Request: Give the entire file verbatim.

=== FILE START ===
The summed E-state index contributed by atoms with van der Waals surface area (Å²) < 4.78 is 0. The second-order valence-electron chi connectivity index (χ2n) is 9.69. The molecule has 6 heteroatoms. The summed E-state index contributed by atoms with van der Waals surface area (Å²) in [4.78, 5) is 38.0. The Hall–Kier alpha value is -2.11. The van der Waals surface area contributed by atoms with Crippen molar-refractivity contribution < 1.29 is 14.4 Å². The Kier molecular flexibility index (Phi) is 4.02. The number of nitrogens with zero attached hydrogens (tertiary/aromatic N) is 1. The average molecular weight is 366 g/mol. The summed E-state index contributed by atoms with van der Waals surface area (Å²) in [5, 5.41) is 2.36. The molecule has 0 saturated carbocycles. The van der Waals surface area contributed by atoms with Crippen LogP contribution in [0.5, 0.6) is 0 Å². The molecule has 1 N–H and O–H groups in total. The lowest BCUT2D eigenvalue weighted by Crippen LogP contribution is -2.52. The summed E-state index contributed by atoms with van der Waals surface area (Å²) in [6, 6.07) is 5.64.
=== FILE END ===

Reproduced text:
The summed E-state index contributed by atoms with van der Waals surface area (Å²) < 4.78 is 0. The second-order valence-electron chi connectivity index (χ2n) is 9.69. The molecule has 6 heteroatoms. The summed E-state index contributed by atoms with van der Waals surface area (Å²) in [4.78, 5) is 38.0. The Hall–Kier alpha value is -2.11. The van der Waals surface area contributed by atoms with Crippen molar-refractivity contribution < 1.29 is 14.4 Å². The Kier molecular flexibility index (Phi) is 4.02. The number of nitrogens with zero attached hydrogens (tertiary/aromatic N) is 1. The average molecular weight is 366 g/mol. The summed E-state index contributed by atoms with van der Waals surface area (Å²) in [5, 5.41) is 2.36. The molecule has 0 saturated carbocycles. The van der Waals surface area contributed by atoms with Crippen LogP contribution in [0.5, 0.6) is 0 Å². The molecule has 1 N–H and O–H groups in total. The lowest BCUT2D eigenvalue weighted by Crippen LogP contribution is -2.52. The summed E-state index contributed by atoms with van der Waals surface area (Å²) in [6, 6.07) is 5.64.